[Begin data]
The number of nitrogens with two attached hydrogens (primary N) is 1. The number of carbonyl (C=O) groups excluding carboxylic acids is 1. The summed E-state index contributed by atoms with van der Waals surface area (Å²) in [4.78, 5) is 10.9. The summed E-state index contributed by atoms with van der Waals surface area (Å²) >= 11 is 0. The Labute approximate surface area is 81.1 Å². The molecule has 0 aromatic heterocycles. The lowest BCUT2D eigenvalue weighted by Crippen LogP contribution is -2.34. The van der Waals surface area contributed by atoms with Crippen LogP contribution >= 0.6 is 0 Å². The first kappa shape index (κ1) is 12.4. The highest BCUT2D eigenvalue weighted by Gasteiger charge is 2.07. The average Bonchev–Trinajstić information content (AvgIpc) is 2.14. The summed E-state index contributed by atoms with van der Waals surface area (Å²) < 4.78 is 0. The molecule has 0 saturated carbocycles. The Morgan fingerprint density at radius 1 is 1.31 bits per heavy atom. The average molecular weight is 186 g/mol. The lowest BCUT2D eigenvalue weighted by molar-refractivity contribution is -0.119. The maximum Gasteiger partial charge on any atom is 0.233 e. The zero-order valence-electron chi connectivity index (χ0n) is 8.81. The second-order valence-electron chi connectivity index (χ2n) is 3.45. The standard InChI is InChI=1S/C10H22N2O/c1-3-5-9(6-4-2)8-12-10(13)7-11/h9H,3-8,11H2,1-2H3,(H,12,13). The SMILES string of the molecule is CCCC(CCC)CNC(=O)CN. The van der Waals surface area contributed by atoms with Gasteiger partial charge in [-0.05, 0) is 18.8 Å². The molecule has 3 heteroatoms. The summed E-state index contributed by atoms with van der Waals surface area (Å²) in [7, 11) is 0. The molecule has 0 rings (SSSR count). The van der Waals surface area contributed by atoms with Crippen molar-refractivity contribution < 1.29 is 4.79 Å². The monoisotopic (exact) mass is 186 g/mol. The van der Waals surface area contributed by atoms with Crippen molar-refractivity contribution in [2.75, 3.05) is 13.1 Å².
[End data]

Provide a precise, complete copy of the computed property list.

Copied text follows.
The number of nitrogens with two attached hydrogens (primary N) is 1. The number of carbonyl (C=O) groups excluding carboxylic acids is 1. The summed E-state index contributed by atoms with van der Waals surface area (Å²) in [4.78, 5) is 10.9. The summed E-state index contributed by atoms with van der Waals surface area (Å²) >= 11 is 0. The Labute approximate surface area is 81.1 Å². The molecule has 0 aromatic heterocycles. The lowest BCUT2D eigenvalue weighted by Crippen LogP contribution is -2.34. The van der Waals surface area contributed by atoms with Crippen LogP contribution >= 0.6 is 0 Å². The first kappa shape index (κ1) is 12.4. The highest BCUT2D eigenvalue weighted by Gasteiger charge is 2.07. The average Bonchev–Trinajstić information content (AvgIpc) is 2.14. The summed E-state index contributed by atoms with van der Waals surface area (Å²) < 4.78 is 0. The molecule has 0 saturated carbocycles. The Morgan fingerprint density at radius 1 is 1.31 bits per heavy atom. The average molecular weight is 186 g/mol. The lowest BCUT2D eigenvalue weighted by molar-refractivity contribution is -0.119. The maximum Gasteiger partial charge on any atom is 0.233 e. The zero-order valence-electron chi connectivity index (χ0n) is 8.81. The second-order valence-electron chi connectivity index (χ2n) is 3.45. The standard InChI is InChI=1S/C10H22N2O/c1-3-5-9(6-4-2)8-12-10(13)7-11/h9H,3-8,11H2,1-2H3,(H,12,13). The SMILES string of the molecule is CCCC(CCC)CNC(=O)CN. The van der Waals surface area contributed by atoms with Gasteiger partial charge in [-0.05, 0) is 18.8 Å². The molecule has 3 heteroatoms. The summed E-state index contributed by atoms with van der Waals surface area (Å²) in [7, 11) is 0. The molecule has 0 rings (SSSR count). The van der Waals surface area contributed by atoms with Crippen molar-refractivity contribution < 1.29 is 4.79 Å². The monoisotopic (exact) mass is 186 g/mol. The van der Waals surface area contributed by atoms with Crippen molar-refractivity contribution in [2.75, 3.05) is 13.1 Å².